Published on Saturday, April 3, 2010 by CommonDreams.org
For the last almost three years, Syed Fahad Hashmi has been kept in total pre-trial isolation inside in a small cell under 24 hour video and audio surveillance. He is forced to use the bathroom and shower in full view of the video. He has not seen the sun in years. He takes his meals alone in his cell. He cannot see any other detainees and he is not allowed to communicate in any way with any prisoners. He cannot write letters to friends and he cannot make calls to anyone but his lawyer. He is prohibited from participating in group prayer. He gets newspapers that are 30 days old with sections cut out by the government. One hour a day he is taken into another confined room where he is also kept in total isolation.
Children are taught that the
The punishment of Mr. Hashmi has been going on for years while he has been waiting for trial. In addition to the punitive isolation he is subjected to today, he was denied the attorney of his choice. He was allowed only counsel investigated and pre-approved by the government. He is not allowed to look at any translated documents unless the translator is pre-approved by the government. He is not allowed any contact with the media at all. One member of his family can visit through the heavy screen for one hour every other week unless the government takes away those visits to further punish him. The government took away his family visits for 90 days when he was observed shadow boxing in his cell and talked back to the guard who asked what he was doing.
If the Constitution prohibits cruel and unusual punishment, what is the impact of forced isolation? Medical testimony presented in his case in federal court concluded that after 60 days in solitary people’s mental state begins to break down. That means a person will start to experience panic, anxiety, confusion, headaches, heart palpitations, sleep problems, withdrawal, anger, depression, despair, and over-sensitivity. Over time this can lead to severe psychiatric trauma and harms like psychosis, distortion of reality, hallucinations, mass anxiety and acute confusion. Essentially, the mind disintegrates.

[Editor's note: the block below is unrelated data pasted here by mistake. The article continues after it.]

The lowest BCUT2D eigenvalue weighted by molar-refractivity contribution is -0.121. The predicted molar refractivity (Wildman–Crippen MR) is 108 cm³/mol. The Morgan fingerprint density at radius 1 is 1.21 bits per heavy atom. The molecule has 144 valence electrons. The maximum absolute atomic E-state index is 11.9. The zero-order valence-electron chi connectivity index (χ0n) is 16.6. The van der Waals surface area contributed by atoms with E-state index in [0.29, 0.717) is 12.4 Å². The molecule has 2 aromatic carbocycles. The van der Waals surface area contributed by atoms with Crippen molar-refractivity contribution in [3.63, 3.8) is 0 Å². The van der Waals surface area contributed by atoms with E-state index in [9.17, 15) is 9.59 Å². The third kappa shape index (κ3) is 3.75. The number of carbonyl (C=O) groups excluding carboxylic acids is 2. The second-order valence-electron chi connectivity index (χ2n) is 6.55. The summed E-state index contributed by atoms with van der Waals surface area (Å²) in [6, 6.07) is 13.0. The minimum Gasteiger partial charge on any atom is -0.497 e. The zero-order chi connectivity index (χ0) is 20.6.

That is why, under international standards for human rights, extended isolation is considered a form of torture and is banned. The conditions and practices of isolation are in violation of the Universal Declaration of Human Rights, the U.N. Convention against Torture, and the U.N. Convention on the Elimination of All Forms of Racial Discrimination.
In 1995, the U.N. Human Rights Committee stated that isolation conditions in certain
John McCain said his two years in solitary confinement were torture. “It crushes your spirit and weakens your resistance effectively than any other form of mistreatment.” The reaction of McCain and many other victims of isolation torture were described in a 2009 New Yorker article on isolation by Atul Gawande. Gawande concluded that prolonged isolation is objectively horrifying, intrinsically cruel, and more widespread in the
Who is this man? Syed Fahad Hashmi grew up in Queens and attended
Yet the federal judge hearing his case continues to approve of the forced isolation and the rest of the restrictions on this presumably innocent man.
The reason that this is allowed to continue is that Hashmi is accused of being involved with al Qaeda.
Mr. Hashmi is accused of helping al Qaeda by allowing rain gear (raincoats, ponchos and socks) that were going to Afghanistan to be stored in his Queens apartment, he allowed his cell phone to be used to contact al Qaeda supporters and he made post-arrest threatening statements.
Supporters of Fahad have demonstrated outside his jail, set up a website – www.freefahad.com and have worked for years to alert the public to his torture. Articles by Amy Goodman, Chris Hedges and Jeanne Theoharris have been written over the past several years documenting and protesting these human rights violations.
But, once accused of connections with terrorism or al Qaeda, apparently, the
The trial of Syed Fahad Hashmi is set for April 28, 2010 in
Bill is Legal Director at the Center for Constitutional Rights and a law professor at
URL to article: http://www.commondreams.org/view/2010/04/03-4
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